Once you’ve gathered some reliable data for what works in each market and where your product is likely to do well, there are still a few things you need to consider before selling. As with selling domestically, your business will need to factor in listing and shipping costs to meet your expected profit margins. This can be a drastically different process when selling internationally due to several reasons. Before your product can even be sold, it must meet individual regulations in the country it is being sent to. This is to determine whether you need to meet certain packaging or shipping requirements and, in some cases, to determine whether your item can be legally sold at all. Next, it is important to assess your shipment duties before exporting. If you have ever imported materials or products from overseas, you may be familiar with at least half of this process. However, no country is the same when it comes to determining duties, and this can heavily affect your bottom line to the point where your product will no longer be profitable at your anticipated selling price. Once your product has made it to its final destination, whether that is a warehouse or directly to the customer, you may run into more expenses related to taxation. We can’t state any cumulative rules to follow, as all countries are different, but we do have some general tips to gain a better understanding of the process.

 

Shipping

 

There are a few choices for shipping your product internationally, but the most popular options are choosing a standard carrier or a freight forwarder. For some types of shipments, like ones that must go overseas, your travel is not just restricted to land and you are presented with a few options for water travel. However, for the most part, your shipments will be handled by a forwarder or single carrier. Some standard carriers do not handle international shipments, but the ones that do need declaration forms and invoices created ahead of time. There are some carriers, like Fedex, that offer internal brokerage and aid in the completion of these documents, but otherwise these must be handled by your own broker.

A freight forwarder operates in a slightly different fashion, in that they do not utilize a single carrier for shipments. The act of forwarding freight is finding the best deal for each leg of the shipment, and can result in your items using two different shipping methods. For example, a freight forwarder may move your shipment between two different trucks if one truck is expected to arrive sooner at your given destination. This can be a good option for smaller shipments, but sometimes results in being more expensive than using a singular carrier service. Freight forwarders typically do not handle brokerage, and between paying for shipping and a broker you may wind up breaking even compared to not using the service. Once your shipment reaches the border, it must be processed for customs.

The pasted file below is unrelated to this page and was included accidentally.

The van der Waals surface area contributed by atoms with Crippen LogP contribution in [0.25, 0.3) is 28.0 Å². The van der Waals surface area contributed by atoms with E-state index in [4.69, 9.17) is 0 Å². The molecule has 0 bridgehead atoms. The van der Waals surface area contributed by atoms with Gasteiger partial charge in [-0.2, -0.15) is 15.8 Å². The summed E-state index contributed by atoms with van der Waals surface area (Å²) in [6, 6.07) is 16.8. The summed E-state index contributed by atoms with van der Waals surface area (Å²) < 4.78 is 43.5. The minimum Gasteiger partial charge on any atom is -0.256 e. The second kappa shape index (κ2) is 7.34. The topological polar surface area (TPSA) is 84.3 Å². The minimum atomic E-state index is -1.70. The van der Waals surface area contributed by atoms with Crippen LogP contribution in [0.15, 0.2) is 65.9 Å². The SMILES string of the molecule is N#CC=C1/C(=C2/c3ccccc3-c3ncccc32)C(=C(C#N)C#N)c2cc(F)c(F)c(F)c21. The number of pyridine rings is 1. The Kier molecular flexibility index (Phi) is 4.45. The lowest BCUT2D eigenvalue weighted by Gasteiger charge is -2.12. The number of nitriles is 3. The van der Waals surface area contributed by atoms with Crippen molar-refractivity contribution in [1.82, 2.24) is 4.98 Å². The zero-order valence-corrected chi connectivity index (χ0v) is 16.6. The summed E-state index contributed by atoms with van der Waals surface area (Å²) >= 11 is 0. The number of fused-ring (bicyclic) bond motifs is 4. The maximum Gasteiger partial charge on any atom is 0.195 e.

Import Fees

 

Ideally, having an idea of the fees associated with customs before you ship is the way to go. Depending on the country you are shipping from, the country of origin for your products, and the country you are shipping to, you acquire a specific duty rate. This information can usually be found on the government website for trade and commerce for the nation you are exporting to, as well as the United States International Trade Commission website. There are typically two expenses related to shipments beyond just transportation fees, and three if you are enlisting a paid broker. The first expense is the tariff on your product.

In general, tariffs are paid on the specific item and taxes are paid on the value of the shipment. Tariffs are assessed on every individual item depending on the HS, or Harmonized System, code of your products. This is an international system used for classifying goods into different classes and sub-classes, based on factors like material and utility. For example, a toy car with batteries has a different code than a toy car that is simply made of plastic. Each HS code has its own associated set of tariff rates, which are taken as a percentage cost against the value of your shipment. These rates vary between different nations and are affected by changing trade agreements, so it is important to keep a close watch on developing news surrounding international trade. Typically, businesses opt for a broker to facilitate the shipment of their goods in order to determine the correct HS codes and assess these tariffs. This takes care of the possibility that items are classified incorrectly, potentially resulting in heavy unexpected duties.